Many, many reasons. Exploration has long been a very solo activity. Many people make their income from it and bringing friends means decreased income. "Oh, so selfish?" Yes, actually. Players need a particular amount of ISK intake to maintain themselves. Sharing is great but unlike missions which are reliable, exploration is not. Drops can be amazing. We all brag about the amazing drops. But they are not every day. I have gone a solid month with no drop over twenty million ISK.

Second was simple rage. We had scanned down the site. We had hacked the canister. We now watched our loot wink out of existence. I had to retire my Legion because it was not agile enough to gather many canisters. Eve players want their stuff and once that site is scanned, hacked, and opened watching stuff vanish was awful.

The third reason was mechanical. Not everyone plays on large screens at desk setups. Laptops, smaller screens, they all suffered from the clicking and grabbing. In general, it was seen as not fun. There were other reasons. Forum post after forum post was made. A lot of it was assumed to be fear of change. Screaming started very quickly. CCP endured it. Sometimes change is painful. And, sometimes change is actually bad.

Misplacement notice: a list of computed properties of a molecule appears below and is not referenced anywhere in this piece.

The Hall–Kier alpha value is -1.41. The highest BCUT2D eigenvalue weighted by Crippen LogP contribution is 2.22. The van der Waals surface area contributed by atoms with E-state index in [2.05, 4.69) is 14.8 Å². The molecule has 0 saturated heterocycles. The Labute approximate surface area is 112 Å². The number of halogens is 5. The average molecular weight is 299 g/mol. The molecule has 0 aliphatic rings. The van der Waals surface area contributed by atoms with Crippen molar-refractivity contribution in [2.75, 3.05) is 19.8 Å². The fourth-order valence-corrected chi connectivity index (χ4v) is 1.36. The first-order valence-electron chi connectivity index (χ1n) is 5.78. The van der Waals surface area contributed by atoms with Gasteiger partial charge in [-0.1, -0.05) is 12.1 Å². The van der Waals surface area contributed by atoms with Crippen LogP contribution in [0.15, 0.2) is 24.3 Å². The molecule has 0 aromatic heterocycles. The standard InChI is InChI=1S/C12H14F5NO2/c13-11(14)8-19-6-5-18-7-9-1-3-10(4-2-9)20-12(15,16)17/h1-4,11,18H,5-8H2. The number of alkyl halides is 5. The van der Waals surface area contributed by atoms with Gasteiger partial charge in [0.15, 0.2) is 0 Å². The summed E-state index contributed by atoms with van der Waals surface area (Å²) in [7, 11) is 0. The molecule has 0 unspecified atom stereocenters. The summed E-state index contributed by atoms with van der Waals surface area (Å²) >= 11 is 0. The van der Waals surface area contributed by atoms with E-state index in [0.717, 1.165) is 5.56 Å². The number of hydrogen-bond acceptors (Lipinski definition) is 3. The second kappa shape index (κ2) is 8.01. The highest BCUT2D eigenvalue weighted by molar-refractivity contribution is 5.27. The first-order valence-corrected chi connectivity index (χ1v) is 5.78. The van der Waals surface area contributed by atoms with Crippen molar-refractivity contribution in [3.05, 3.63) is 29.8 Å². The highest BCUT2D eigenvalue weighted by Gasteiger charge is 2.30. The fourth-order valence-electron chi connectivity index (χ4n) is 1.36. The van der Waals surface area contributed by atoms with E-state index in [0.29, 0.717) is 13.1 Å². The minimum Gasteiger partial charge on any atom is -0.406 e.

I don't think anyone became fond of the scatter containers. They tweaked and changed them to make them more catchable. They leaned towards abandoning the massive numbers that were lost. They shrank the size of the loot items because people were losing things due to maximized cargo holds. The mini game was tweaked. A lot of people gave up exploration. A lot of people continued to explore. But the scatter containers were not loved. Many considered them a punishment and not something to interactively enjoy. The intent was there but the reward was not.

I stopped exploring. Before Odyssey I stocked up on CovOps frigates. I spent a few days doing the new sites, I made some ISK, and then the market tanked.

You see, the side effect of making something more accessible is that it is more accessible. With Odyssey the price of salvage and T2 salvage plummeted. With that plummet rig prices fell. It had an interesting effect of T2 rigs becoming cheaper and the new Capital Rigs not costing ungodly billion each as was originally estimated.